Monday, December 31, 2007


Hi, welcome to my new blog. This is the first one I've ever had.

This is part of an email I sent a month ago to somebody from my Uni's LGBT organisation. Rereading it now, my feelings have only gotten stronger since then. I realise that a month is nothing, but still...

Cliff's Notes version:
Gender-confused married male wonders what he ought to do.

The start and depth of these new feelings:

This past semester, in one of my classes, we had to read a book entitled "√Čloge de la diversit√© sexuelle" ("In praise of sexual diversity). Essentially it was about how we should be more accepting of sexual and gender diversity. In that class, we also watched a movie called "Ma vie en rose" (My life in pink) in which a young boy wishes he could be a girl. As well, Susan Stryker, a transgendered prof, came to speak to our class.

I came to a very sudden realisation several weeks ago: I didn't like being masculine/male and would prefer to be somewhere in between the male/female spectrum. I was shocked to discover I had those feelings, which seemed bizarre, yet not unwelcome.

The only other time I've had a similar "sudden realisation" was about five years ago, when I started to question Christianity. That uncomfortable realisation led to exploration, and I ended up becoming an atheist.

Possible things that could indicate I had a prior disposition:

I'd always been secure in my masculinity. At my first job after high-school, I was the only male who would wear the pink work shirt with no qualms. I've never hidden my attraction to Legolas from Lord of the Rings. I've never had a problem stating which male is more attractive than another.

However, especially in my marriage, I've resisted traditional gender roles. My wife is the one who works full-time, paying the bills, while I go to school. Occasionally, she'll say something indicating that I should do something, because I'm the guy. Yet, I enjoy sewing just as much as fixing something in the garage.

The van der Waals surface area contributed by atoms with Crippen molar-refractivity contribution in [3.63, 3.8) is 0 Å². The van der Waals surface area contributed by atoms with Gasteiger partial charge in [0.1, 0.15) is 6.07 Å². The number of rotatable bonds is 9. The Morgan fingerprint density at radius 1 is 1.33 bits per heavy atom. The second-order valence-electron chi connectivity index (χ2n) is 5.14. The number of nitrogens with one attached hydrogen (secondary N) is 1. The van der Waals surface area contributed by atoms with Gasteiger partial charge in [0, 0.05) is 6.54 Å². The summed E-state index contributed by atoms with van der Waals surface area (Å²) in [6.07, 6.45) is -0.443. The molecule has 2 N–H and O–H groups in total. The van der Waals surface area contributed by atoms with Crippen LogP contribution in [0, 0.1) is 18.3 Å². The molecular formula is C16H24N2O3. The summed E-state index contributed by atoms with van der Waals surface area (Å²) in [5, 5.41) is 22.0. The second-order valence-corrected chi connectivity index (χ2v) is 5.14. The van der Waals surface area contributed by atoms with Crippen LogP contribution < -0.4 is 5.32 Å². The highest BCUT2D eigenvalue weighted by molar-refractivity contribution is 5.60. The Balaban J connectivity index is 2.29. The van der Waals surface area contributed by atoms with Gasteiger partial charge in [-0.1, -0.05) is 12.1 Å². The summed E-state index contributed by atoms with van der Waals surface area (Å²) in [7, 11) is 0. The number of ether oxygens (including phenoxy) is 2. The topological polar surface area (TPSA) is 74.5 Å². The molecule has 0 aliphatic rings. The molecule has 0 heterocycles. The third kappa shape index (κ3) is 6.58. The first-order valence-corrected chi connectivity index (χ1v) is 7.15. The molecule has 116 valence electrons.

Since the hair started growing on my chest several years ago, I've been disgusted by it, and have been shaving it regularily.

So, that's that. I'm not planning anything in particular for this blog. This is mainly for me, personally, to help me deal with this "stuff". But if you get some amusement out of it, good for you. Don't read what I write looking for answers. I'm going to keep this fairly anonymous. Somebody reading this that already knows me might be able to figure out who I am, but nobody will be able to find this by searching my real name. Also, I use vulgar language, so cover your virgin eyes.

I'm a genetic male in my mid-twenties, married for several years, with no children. I live in British Columbia, Canada. I work in retail, but don't deal with customers.

Fuck, I'm confused. Why do I suddenly feel this way? What do I do about it? I love my wife; she's my best friend. I don't want to lose her. But these feelings are strong. They monopolise my thoughts. I've been spending many hours a week reading whatever I can dredge up on Google. I think it would be easier in many respects if I had always known. But it wasn't like that.

Yesterday, I bought my first piece of female clothing, a red skirt, just above knee length, for $10. I was prepared to tell the cashier that it was for my wife if she asked, but she didn't. I tried it on when I got home, and found that I was indeed the size 10 that I had estimated. But I didn't tuck, so it looked funny. I've actually only been cross-dressing since this started in November. I've only done it about five times or so. I hid the skirt in the garage. I know I can't get more into dressing en femme without my dear wife knowing. I need her help to buy guy clothes. However, I have noticed that I've become more opinionated about female clothing. In The Gap a couple weeks ago, my wife touched a shirt, but I said "No!" with emphasis. This is a contrast to pretending to be bored, which is what I used to do so we'd leave earlier.

Enough for now. Don't expect daily posts, but I'll try to write something a couple times each week.